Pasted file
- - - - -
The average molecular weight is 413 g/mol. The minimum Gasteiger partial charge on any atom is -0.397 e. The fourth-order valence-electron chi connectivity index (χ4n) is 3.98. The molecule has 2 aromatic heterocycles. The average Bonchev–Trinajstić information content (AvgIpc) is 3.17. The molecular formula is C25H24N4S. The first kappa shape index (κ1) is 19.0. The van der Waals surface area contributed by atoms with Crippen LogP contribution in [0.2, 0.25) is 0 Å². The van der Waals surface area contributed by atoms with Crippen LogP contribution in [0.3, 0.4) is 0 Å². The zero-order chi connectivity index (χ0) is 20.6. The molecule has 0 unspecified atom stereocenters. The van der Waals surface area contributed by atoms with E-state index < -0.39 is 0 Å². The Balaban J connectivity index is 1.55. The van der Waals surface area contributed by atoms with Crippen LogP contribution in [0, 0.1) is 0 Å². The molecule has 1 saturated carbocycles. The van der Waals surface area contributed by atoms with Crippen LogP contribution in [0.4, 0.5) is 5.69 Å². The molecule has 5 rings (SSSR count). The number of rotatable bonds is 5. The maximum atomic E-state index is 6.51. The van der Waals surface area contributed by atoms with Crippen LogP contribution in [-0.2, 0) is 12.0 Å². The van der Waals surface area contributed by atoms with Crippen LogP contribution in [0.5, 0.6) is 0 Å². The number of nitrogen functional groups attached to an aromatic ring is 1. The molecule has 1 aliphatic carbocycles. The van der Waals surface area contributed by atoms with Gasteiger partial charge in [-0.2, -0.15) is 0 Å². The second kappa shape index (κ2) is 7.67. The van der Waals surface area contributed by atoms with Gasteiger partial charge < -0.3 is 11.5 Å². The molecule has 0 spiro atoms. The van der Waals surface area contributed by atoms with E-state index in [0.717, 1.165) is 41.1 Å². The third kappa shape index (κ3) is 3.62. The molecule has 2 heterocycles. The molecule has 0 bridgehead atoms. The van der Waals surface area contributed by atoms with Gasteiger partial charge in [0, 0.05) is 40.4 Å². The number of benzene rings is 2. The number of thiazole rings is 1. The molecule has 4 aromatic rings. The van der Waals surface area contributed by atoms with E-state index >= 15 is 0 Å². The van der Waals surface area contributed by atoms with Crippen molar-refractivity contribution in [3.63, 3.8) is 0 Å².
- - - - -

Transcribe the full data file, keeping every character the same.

The average molecular weight is 413 g/mol. The minimum Gasteiger partial charge on any atom is -0.397 e. The fourth-order valence-electron chi connectivity index (χ4n) is 3.98. The molecule has 2 aromatic heterocycles. The average Bonchev–Trinajstić information content (AvgIpc) is 3.17. The molecular formula is C25H24N4S. The first kappa shape index (κ1) is 19.0. The van der Waals surface area contributed by atoms with Crippen LogP contribution in [0.2, 0.25) is 0 Å². The van der Waals surface area contributed by atoms with Crippen LogP contribution in [0.3, 0.4) is 0 Å². The zero-order chi connectivity index (χ0) is 20.6. The molecule has 0 unspecified atom stereocenters. The van der Waals surface area contributed by atoms with E-state index < -0.39 is 0 Å². The Balaban J connectivity index is 1.55. The van der Waals surface area contributed by atoms with Crippen LogP contribution in [0, 0.1) is 0 Å². The molecule has 1 saturated carbocycles. The van der Waals surface area contributed by atoms with Crippen LogP contribution in [0.4, 0.5) is 5.69 Å². The molecule has 5 rings (SSSR count). The number of rotatable bonds is 5. The maximum atomic E-state index is 6.51. The van der Waals surface area contributed by atoms with Crippen LogP contribution in [-0.2, 0) is 12.0 Å². The van der Waals surface area contributed by atoms with Crippen LogP contribution in [0.5, 0.6) is 0 Å². The number of nitrogen functional groups attached to an aromatic ring is 1. The molecule has 1 aliphatic carbocycles. The van der Waals surface area contributed by atoms with Gasteiger partial charge in [-0.2, -0.15) is 0 Å². The second kappa shape index (κ2) is 7.67. The van der Waals surface area contributed by atoms with Gasteiger partial charge < -0.3 is 11.5 Å². The molecule has 0 spiro atoms. The van der Waals surface area contributed by atoms with E-state index in [0.717, 1.165) is 41.1 Å². The third kappa shape index (κ3) is 3.62. The molecule has 2 heterocycles. The molecule has 0 bridgehead atoms. The van der Waals surface area contributed by atoms with Gasteiger partial charge in [0, 0.05) is 40.4 Å². The number of benzene rings is 2. The number of thiazole rings is 1. The molecule has 4 aromatic rings. The van der Waals surface area contributed by atoms with E-state index >= 15 is 0 Å². The van der Waals surface area contributed by atoms with Crippen molar-refractivity contribution in [3.63, 3.8) is 0 Å².